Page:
Perched on a granite cliff 40 meters above the shoreline of the Canadian west coast, BlackCliff house is a symbolic beacon for dispersed family members who work and live on multiple continents. The home accommodates diverse living arrangements while connecting its inhabitants to the site’s abundant natural character. It is an expression of the client’s desire to create a gathering place for current and future generations while still being able to accommodate a smaller family unit.
The house takes its cues from distinct and divergent topographical features: views and light to the southwest; and the extreme contours that drop to the Salish Sea to the west. The house pivots around these two axes, resulting in a shifting spatial geometry at the intersection of the main and upper floors which appears as a void in the middle of the site. Organizationally, the upper floor supports intimate sleeping quarters for a small family around a tight core, while the outer lying “wings” can accommodate larger family units. These two distinct areas of the building are connected externally by a shared outdoor terrace. The circulation spine that runs parallel to this void is located in the centre of the house to take advantage of the balanced light and vertical views that are made possible by the sectional cut. Meanwhile, courtyards enable deeply stacked program to draw in natural light and ventilation.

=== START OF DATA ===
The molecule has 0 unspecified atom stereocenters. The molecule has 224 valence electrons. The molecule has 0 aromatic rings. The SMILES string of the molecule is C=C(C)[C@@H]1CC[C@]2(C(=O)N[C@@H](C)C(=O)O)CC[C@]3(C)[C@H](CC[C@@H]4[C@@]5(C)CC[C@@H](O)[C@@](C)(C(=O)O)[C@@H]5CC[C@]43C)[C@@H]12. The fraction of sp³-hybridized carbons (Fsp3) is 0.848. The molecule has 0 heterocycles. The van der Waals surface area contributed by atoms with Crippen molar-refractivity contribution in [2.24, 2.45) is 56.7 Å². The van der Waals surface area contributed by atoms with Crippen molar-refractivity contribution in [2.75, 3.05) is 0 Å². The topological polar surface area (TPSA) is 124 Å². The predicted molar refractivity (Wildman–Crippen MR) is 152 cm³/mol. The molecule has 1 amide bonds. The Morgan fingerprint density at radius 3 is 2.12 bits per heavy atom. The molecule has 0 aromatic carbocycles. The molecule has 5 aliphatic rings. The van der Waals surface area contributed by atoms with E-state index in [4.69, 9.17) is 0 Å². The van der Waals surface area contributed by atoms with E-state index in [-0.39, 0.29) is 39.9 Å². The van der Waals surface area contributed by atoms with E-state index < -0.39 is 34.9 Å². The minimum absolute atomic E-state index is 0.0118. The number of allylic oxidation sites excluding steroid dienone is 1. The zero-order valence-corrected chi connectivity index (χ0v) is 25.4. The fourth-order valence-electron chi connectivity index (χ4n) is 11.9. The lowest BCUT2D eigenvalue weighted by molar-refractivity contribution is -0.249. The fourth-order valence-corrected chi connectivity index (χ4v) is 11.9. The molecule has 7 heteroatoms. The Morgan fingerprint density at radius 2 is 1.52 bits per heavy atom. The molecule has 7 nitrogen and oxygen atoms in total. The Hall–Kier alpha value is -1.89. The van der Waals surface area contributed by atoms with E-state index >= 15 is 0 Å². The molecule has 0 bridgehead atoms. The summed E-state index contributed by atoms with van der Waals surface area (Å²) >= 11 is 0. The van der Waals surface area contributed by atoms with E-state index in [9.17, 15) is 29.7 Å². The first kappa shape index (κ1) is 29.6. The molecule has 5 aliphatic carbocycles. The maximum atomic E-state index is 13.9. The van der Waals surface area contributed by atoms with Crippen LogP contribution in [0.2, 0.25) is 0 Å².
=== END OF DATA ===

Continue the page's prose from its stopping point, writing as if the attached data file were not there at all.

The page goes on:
The spatial experience of the house is both familiar and slightly disorienting—a result of the efforts to balance the relationship between the regular orientation of the steeply sloping ground and the off-axis orientation of light and vistas to create essential and intimate spaces at the core which maintain a strong connection to the outdoor environment.